Study Guide

As Kingfishers Catch Fire Expression Imagery

By Gerard Manley Hopkins

Expression Imagery

"Express yourself," says Madonna. Hopkins would agree. He throws a lot of imagery and poetic techniques at us in "As Kingfishers Catch Fire," but they all have one common thread: the importance of expression. The speaker of the poem is a big fan of being true to yourself, but just sitting around and reflecting on your essence is not really enough to satisfy him. The test of being true is acting on that inner essence. When you do that, you project yourself into the world, really putting yourself out there.

And when you do that, you're not just being true to your core. You make the speaker happy, Christ happy—even God is on board. So get to expressing.

  • Lines 1-6: These lines give us a quintuple-stacked layer cake of simile . Each element in the simile, though, has something in common. The kingfishers, dragonflies, rocks, music strings, and bells all express their essence—either visually or through sound—into the world. It's the same for the rest of us "mortals," says the speaker. By acting in accordance to your essence, we communicate that "being indoors" (our inner selves).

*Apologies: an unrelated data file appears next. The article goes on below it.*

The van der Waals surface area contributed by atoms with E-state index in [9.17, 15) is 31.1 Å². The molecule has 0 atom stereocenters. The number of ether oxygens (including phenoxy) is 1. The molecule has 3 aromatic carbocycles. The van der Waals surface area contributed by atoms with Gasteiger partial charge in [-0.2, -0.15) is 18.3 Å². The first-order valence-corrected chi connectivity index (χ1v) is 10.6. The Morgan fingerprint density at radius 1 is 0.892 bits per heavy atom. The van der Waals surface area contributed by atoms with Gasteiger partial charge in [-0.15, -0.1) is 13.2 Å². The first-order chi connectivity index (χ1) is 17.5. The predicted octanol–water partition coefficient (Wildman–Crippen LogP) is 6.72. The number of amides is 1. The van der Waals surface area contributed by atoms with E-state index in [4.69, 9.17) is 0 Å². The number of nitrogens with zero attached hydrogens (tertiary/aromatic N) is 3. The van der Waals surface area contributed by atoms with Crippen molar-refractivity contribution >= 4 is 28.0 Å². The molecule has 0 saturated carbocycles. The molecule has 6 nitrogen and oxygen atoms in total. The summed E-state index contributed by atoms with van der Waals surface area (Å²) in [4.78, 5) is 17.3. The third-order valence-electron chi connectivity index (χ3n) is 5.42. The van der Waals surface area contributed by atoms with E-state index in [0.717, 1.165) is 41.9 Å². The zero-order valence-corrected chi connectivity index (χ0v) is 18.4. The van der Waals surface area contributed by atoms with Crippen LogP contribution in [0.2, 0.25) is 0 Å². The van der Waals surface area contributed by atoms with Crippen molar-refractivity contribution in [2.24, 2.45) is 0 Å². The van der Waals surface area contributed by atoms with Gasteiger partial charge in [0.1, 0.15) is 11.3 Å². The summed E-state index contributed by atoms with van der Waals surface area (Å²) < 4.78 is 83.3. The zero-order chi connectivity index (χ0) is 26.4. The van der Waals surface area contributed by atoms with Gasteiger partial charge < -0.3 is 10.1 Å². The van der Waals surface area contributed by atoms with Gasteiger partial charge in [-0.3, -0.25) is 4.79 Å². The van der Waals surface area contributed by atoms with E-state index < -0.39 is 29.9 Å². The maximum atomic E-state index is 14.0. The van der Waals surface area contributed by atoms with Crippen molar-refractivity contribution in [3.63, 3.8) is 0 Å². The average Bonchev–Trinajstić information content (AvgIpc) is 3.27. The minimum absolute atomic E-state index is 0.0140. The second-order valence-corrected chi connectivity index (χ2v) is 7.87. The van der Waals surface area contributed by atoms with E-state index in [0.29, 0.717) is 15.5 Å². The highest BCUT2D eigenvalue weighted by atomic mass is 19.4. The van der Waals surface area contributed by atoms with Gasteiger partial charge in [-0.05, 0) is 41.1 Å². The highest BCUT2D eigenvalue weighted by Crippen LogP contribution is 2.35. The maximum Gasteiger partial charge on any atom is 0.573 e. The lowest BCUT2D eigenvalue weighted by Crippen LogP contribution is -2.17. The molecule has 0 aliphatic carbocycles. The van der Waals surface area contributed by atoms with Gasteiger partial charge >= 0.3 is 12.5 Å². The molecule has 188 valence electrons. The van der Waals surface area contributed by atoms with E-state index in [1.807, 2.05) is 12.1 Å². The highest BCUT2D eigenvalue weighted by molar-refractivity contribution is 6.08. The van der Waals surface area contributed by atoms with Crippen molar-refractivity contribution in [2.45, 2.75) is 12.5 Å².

• Lines 7-8: The speaker uses personification here to describe the self when we act in accordance with our inner core. It's a noisy little bugger, crying out to the world. More specifically, it's saying "This action being performed right here is me. This is what I'm here on Earth to be, and to do." We got it, self. Thanks for sharing.
  • Lines 9-11: "The just man justices"? Well, what else would he do? That question misses the point. This is not about someone's job. It's about acting on the innermost qualities of yourself that make you, well, you. When you do that, you both embody and receive God's favor, his "grace." That's because you're doing what you are in the eyes of God—good job.

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